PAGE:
In honor of Rag-ety Rug coming out this week from Crochet World, and my recent post about it coming out, I thought it was appropriate to finally post this tutorial, which I’ve been saving for quite a while.
What you’ll need:
- A crochet hook
- Some scrap yarn
- Rags, upholstery cord, or something else nice and thick but flexible to crochet over. Bulky yarn would work too.
A bit about padded crochet: this technique originally was used to crochet around thicker yarn to create different motifs. It gives you a lot of flexibility because you don’t have to crochet into the previous row, you can also just crochet around your material. You see this technique often used in Irish Crochet.
To begin, work a foundation chain, and work single crochets into the chain. This can be any width, as we’re working a practice swatch. After you’ve finished those two rows, you begin by adding in your cord/rag/yarn. You’ll be crocheting around it much like you do when you’re burying an end into your crochet work, except this will be much larger.
Begin by holding your cord/rag/yarn above the last row you worked.
In this case, I’m also joining the yarn for this row. Insert your hook into the last stitch of the previous row, and draw up your yarn.
Chain one, securing yarn around the cord/rag/yarn. I like to hold my tail together with my working yarn for this first stitch, or no other reason than it makes me feel better, and makes me feel like things are more secure. I’ve got no proof, though.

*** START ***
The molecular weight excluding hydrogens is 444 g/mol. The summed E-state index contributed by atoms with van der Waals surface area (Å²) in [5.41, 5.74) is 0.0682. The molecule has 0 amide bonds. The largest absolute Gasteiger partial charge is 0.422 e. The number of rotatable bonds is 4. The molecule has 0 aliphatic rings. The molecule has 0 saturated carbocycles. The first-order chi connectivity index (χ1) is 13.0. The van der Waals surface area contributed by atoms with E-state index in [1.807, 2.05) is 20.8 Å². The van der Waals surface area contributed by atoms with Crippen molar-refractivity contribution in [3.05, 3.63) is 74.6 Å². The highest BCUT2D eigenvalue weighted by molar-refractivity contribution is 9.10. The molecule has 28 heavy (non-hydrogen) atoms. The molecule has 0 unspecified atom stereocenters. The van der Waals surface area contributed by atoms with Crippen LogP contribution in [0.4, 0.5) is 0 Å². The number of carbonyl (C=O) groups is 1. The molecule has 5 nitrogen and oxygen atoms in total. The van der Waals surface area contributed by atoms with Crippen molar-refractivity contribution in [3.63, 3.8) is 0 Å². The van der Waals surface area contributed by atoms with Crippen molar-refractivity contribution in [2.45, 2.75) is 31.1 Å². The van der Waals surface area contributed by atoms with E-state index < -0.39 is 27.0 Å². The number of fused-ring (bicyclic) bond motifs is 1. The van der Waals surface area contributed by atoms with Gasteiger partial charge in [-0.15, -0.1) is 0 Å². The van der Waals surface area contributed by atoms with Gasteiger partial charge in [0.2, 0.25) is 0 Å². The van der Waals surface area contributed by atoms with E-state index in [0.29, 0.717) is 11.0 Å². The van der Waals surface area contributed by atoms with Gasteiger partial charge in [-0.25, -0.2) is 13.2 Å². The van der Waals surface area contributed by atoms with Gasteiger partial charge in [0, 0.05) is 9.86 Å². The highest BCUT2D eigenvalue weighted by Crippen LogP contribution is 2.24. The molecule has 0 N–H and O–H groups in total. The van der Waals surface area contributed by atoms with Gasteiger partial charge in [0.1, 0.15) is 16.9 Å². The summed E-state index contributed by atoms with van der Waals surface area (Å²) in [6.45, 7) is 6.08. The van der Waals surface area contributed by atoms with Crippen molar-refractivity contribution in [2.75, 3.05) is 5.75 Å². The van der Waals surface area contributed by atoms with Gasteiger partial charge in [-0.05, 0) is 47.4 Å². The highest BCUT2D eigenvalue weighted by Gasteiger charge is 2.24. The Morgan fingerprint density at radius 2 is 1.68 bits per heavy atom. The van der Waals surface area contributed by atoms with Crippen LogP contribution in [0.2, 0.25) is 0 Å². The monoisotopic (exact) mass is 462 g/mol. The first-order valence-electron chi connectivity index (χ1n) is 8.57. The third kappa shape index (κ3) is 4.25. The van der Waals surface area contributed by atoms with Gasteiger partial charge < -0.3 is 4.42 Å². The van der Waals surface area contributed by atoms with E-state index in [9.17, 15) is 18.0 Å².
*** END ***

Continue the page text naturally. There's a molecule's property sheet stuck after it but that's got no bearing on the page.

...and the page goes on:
Now, begin working your crochet stitches into the stitch of the previous row, working the yarn around the cord/rag/yarn. In this case, I’m working a variant of the v-stitch.
- Make sure you’re letting your stitches lie flat. If you make them tight, they’ll bunch up your cord/rag/yarn.
- Every once and a while check to make sure that your piece is laying flat. Because the cord/rag/yarn that you’re working over has a tendency to shift around, it can make things pucker, draw tighter or looser. I like to measure ever few rows.
- When you have to add more cord, there’s a few ways you can do it. In my case, I sewed on my rags together, because it was a bit more tidy. You can also just hold the end of one rag and the beginning of another together.
- Make sure if you’re using rags they’re the same width, so your rug doesn’t have a lumpy look, or have irregular rows (unless that’s the effect you’re going for)!
Have you every worked padded crochet? How’d it turn out? What was the project?